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Data Presentation

  • A cartoon to initiate discussions about how the correlation is a unitless number that does not change with changes in the units of the variables involved.  The cartoon was created in February 2020 by British caetoonist John Landers based on an idea by Dennis Pearl (Penn State) and Larry Lesser (Univ of Texas at El Paso). An outline of a lesson plan for the use of the cartoon is given in a 2020 Teaching Statistics article by Dennis Pearl and Larry Lesser.

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  • A poem written in 2019 by Larry Lesser from The University of Texas at El Paso to discuss the normal distribution and its percentiles.  Students could first be shown a copy of the National Center for Health Statistics growth chart graph paper so they will appreciate the details of the poem. And after reading or hearing the poem, students could verify the detail that the 40th and 60th percentiles are half a standard deviation apart. The poem is part of a collection of 8 poems published with commentary in the January 2020 issue of Journal of Humanistic Mathematics.

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  • A poem written in 2019 by Larry Lesser from The University of Texas at El Paso to discuss the simplest case of line of fit where the slope and correlation coefficients each have a value of 0.  The poem is part of a collection of 8 poems published with commentary in the January 2020 issue of Journal of Humanistic Mathematics.

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  • A poem written in 2019 by Larry Lesser from The University of Texas at El Paso.   The poem can be a vehicle to discuss the terms and language and is part of a collection of 8 poems published with commentary in the January 2020 issue of Journal of Humanistic Mathematics.

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  • This pie chart was created by Lawrence Lesser of The University of Texas at El Paso to illustrate how a pie chart can display results of a (qualitative) survey question while intriguing students with (mostly, unexpected) connections between probability/statistics and the number π.

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  • A joke to use in discussing the meaning of the slope in a linear trend.  The joke was written in May 2019 by Larry Lesser, The University of Texas at El Paso, and Dennis Pearl, Penn State University.

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  • "By definition all scientists are data scientists. In my opinion, they are half hacker, half analyst, they use data to build products and find insights. It’s Columbus meet Columbo - starry eyed explorers and skeptical detectives," is a quote by Romanian American Data Scientist Monica Rogati. The quote is from an interview published in Forbes magazine on November 27, 2011.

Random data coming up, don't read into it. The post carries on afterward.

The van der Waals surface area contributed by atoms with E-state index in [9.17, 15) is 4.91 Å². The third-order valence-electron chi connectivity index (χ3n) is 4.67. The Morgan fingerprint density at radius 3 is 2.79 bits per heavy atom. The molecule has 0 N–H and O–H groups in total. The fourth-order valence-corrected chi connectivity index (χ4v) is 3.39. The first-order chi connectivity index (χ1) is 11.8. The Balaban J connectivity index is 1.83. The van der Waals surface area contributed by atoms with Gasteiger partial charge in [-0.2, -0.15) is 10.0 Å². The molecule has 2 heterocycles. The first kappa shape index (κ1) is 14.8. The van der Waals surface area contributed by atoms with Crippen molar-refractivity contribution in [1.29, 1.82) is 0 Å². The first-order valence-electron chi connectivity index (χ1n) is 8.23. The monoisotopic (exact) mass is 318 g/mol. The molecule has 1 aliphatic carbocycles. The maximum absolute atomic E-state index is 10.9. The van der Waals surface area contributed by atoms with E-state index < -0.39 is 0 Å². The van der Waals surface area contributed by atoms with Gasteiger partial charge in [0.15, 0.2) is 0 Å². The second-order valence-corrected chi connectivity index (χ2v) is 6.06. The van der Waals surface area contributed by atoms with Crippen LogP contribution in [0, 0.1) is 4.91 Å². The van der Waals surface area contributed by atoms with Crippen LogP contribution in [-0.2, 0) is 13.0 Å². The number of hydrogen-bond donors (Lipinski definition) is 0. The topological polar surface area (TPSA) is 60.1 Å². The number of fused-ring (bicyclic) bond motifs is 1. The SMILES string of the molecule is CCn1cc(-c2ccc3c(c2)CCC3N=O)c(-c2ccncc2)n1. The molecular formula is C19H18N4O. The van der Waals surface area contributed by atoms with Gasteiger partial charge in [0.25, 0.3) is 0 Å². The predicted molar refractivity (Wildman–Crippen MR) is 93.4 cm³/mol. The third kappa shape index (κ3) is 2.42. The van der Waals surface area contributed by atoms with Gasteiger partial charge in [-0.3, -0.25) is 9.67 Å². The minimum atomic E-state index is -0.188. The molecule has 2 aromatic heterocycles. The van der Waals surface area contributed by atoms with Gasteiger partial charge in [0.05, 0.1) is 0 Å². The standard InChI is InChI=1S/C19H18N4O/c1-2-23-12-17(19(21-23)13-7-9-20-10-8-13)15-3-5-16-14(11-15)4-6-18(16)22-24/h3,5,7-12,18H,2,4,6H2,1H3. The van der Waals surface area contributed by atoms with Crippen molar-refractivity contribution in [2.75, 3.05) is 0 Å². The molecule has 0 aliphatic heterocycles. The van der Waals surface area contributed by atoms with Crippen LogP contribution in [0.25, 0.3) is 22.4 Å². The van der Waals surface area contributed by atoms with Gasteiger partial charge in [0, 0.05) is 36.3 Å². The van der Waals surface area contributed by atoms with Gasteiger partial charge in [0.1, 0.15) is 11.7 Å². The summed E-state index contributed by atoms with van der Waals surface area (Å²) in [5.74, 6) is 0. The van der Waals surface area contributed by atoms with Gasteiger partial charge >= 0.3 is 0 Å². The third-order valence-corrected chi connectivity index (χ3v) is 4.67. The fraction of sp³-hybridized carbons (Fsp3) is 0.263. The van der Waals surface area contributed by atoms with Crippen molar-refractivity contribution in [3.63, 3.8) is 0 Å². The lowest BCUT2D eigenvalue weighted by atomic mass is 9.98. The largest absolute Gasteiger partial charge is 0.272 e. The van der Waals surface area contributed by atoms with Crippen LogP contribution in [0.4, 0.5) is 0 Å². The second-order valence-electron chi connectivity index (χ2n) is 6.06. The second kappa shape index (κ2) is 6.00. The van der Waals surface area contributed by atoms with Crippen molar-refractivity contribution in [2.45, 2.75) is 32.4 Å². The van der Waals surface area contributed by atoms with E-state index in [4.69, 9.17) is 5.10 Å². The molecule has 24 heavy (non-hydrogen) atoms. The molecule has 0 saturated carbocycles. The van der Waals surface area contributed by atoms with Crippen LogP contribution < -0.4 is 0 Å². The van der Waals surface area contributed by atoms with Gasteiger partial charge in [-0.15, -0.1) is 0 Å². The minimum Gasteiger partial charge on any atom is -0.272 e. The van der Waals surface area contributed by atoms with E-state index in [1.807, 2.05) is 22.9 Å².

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  • A cartoon that can be helpful in introducing time series plots and their interpretation.The cartoon was used in the December 2018 CAUSE cartoon caption contest and the winning caption was written by Greg Baugher from Mercer University, Penfield College. The cartoon was drawn by British cartoonist John Landers (www.landers.co.uk) based on an idea by Dennis Pearl from Penn State University.

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  • A cartoon that can help in discussing how context matters in thinking about trend and "Seasonal" patterns in time series.The cartoon was used in the July 2018 CAUSE cartoon caption contest and the winning caption was written by Karsten Luebke from FOM University in Germany. The cartoon was drawnby British cartoonist John Landers (www.landers.co.uk) based on an idea by Dennis Pearl from Penn State University.

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  • A cartoon to start a discussion on the importance of appropriate axis labels. The cartoon was used in the September, 2017 CAUSE cartoon caption contest and the winning caption was submitted by Larry Lesser from The University of Texas at El Paso. The cartoon was drawn by British cartoonist John Landers (www.landers.co.uk) based on an idea by Dennis Pearl from Penn State University. Another caption noticed the lack of any scale on the charts read simply "Label your axes!" and was submitted by Kyle Falbo of the College of the Redwoods.  A different use of the cartoon can be made with the caption "Looks like a bad case of Regression to the Mean," which might be used in discussing that topic since the sicker patient in the cartoon is improving more.

     

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